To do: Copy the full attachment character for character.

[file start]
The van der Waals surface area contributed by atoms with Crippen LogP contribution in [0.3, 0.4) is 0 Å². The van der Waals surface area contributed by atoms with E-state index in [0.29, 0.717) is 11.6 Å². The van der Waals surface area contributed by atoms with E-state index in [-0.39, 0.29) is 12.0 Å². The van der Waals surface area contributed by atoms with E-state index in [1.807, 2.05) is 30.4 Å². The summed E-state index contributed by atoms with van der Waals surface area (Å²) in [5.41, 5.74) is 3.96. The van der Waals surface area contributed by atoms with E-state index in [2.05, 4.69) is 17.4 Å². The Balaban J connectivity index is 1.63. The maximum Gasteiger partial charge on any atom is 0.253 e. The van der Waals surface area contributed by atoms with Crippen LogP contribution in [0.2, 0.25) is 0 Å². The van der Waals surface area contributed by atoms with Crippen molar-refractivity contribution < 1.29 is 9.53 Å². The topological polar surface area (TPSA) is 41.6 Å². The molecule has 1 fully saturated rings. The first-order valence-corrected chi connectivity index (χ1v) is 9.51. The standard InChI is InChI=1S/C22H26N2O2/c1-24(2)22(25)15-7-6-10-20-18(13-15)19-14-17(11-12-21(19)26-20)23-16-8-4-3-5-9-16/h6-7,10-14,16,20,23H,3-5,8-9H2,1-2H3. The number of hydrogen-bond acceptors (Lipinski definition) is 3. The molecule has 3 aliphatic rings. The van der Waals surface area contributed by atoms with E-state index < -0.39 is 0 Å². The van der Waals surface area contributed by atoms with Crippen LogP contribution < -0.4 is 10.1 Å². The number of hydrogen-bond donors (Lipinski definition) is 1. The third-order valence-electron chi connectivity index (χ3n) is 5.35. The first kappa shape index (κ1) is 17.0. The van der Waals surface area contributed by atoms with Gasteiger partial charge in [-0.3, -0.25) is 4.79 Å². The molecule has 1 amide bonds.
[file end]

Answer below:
The van der Waals surface area contributed by atoms with Crippen LogP contribution in [0.3, 0.4) is 0 Å². The van der Waals surface area contributed by atoms with E-state index in [0.29, 0.717) is 11.6 Å². The van der Waals surface area contributed by atoms with E-state index in [-0.39, 0.29) is 12.0 Å². The van der Waals surface area contributed by atoms with E-state index in [1.807, 2.05) is 30.4 Å². The summed E-state index contributed by atoms with van der Waals surface area (Å²) in [5.41, 5.74) is 3.96. The van der Waals surface area contributed by atoms with E-state index in [2.05, 4.69) is 17.4 Å². The Balaban J connectivity index is 1.63. The maximum Gasteiger partial charge on any atom is 0.253 e. The van der Waals surface area contributed by atoms with Crippen LogP contribution in [0.2, 0.25) is 0 Å². The van der Waals surface area contributed by atoms with Crippen molar-refractivity contribution < 1.29 is 9.53 Å². The topological polar surface area (TPSA) is 41.6 Å². The molecule has 1 fully saturated rings. The first-order valence-corrected chi connectivity index (χ1v) is 9.51. The standard InChI is InChI=1S/C22H26N2O2/c1-24(2)22(25)15-7-6-10-20-18(13-15)19-14-17(11-12-21(19)26-20)23-16-8-4-3-5-9-16/h6-7,10-14,16,20,23H,3-5,8-9H2,1-2H3. The number of hydrogen-bond acceptors (Lipinski definition) is 3. The molecule has 3 aliphatic rings. The van der Waals surface area contributed by atoms with E-state index < -0.39 is 0 Å². The van der Waals surface area contributed by atoms with Crippen LogP contribution < -0.4 is 10.1 Å². The number of hydrogen-bond donors (Lipinski definition) is 1. The third-order valence-electron chi connectivity index (χ3n) is 5.35. The first kappa shape index (κ1) is 17.0. The van der Waals surface area contributed by atoms with Gasteiger partial charge in [-0.3, -0.25) is 4.79 Å². The molecule has 1 amide bonds.